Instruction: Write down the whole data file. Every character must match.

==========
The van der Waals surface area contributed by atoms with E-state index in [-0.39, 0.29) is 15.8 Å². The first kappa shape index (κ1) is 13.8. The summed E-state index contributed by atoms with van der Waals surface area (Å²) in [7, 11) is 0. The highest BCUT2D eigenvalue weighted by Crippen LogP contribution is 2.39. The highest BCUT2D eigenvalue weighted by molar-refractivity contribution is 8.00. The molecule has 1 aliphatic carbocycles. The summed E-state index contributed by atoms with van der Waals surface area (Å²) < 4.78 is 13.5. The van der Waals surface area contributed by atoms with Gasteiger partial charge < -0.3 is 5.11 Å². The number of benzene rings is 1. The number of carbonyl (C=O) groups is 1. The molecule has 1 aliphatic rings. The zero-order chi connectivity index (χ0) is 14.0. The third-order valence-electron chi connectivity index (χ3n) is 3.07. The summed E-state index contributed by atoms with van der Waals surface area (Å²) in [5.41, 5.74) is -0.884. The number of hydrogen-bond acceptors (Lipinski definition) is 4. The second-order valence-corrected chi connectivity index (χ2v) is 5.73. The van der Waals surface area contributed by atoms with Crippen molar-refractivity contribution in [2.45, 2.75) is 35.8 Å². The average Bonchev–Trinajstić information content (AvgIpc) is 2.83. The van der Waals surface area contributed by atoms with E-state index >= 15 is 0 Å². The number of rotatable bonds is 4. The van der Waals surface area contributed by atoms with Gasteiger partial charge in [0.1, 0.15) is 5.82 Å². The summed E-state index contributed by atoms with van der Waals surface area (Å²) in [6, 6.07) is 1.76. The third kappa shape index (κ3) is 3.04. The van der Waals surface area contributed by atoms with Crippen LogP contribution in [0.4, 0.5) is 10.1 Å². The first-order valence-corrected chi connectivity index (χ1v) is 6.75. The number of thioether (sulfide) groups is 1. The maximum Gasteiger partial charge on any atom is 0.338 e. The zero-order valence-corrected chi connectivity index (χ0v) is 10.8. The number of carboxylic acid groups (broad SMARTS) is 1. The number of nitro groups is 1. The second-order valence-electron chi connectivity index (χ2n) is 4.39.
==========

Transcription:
The van der Waals surface area contributed by atoms with E-state index in [-0.39, 0.29) is 15.8 Å². The first kappa shape index (κ1) is 13.8. The summed E-state index contributed by atoms with van der Waals surface area (Å²) in [7, 11) is 0. The highest BCUT2D eigenvalue weighted by Crippen LogP contribution is 2.39. The highest BCUT2D eigenvalue weighted by molar-refractivity contribution is 8.00. The molecule has 1 aliphatic carbocycles. The summed E-state index contributed by atoms with van der Waals surface area (Å²) < 4.78 is 13.5. The van der Waals surface area contributed by atoms with Gasteiger partial charge < -0.3 is 5.11 Å². The number of benzene rings is 1. The number of carbonyl (C=O) groups is 1. The molecule has 1 aliphatic rings. The zero-order chi connectivity index (χ0) is 14.0. The third-order valence-electron chi connectivity index (χ3n) is 3.07. The summed E-state index contributed by atoms with van der Waals surface area (Å²) in [5.41, 5.74) is -0.884. The number of hydrogen-bond acceptors (Lipinski definition) is 4. The second-order valence-corrected chi connectivity index (χ2v) is 5.73. The van der Waals surface area contributed by atoms with Crippen molar-refractivity contribution in [2.45, 2.75) is 35.8 Å². The average Bonchev–Trinajstić information content (AvgIpc) is 2.83. The van der Waals surface area contributed by atoms with E-state index >= 15 is 0 Å². The number of rotatable bonds is 4. The van der Waals surface area contributed by atoms with Gasteiger partial charge in [0.1, 0.15) is 5.82 Å². The summed E-state index contributed by atoms with van der Waals surface area (Å²) in [6, 6.07) is 1.76. The third kappa shape index (κ3) is 3.04. The van der Waals surface area contributed by atoms with Crippen LogP contribution in [0.4, 0.5) is 10.1 Å². The first-order valence-corrected chi connectivity index (χ1v) is 6.75. The number of thioether (sulfide) groups is 1. The maximum Gasteiger partial charge on any atom is 0.338 e. The zero-order valence-corrected chi connectivity index (χ0v) is 10.8. The number of carboxylic acid groups (broad SMARTS) is 1. The number of nitro groups is 1. The second-order valence-electron chi connectivity index (χ2n) is 4.39.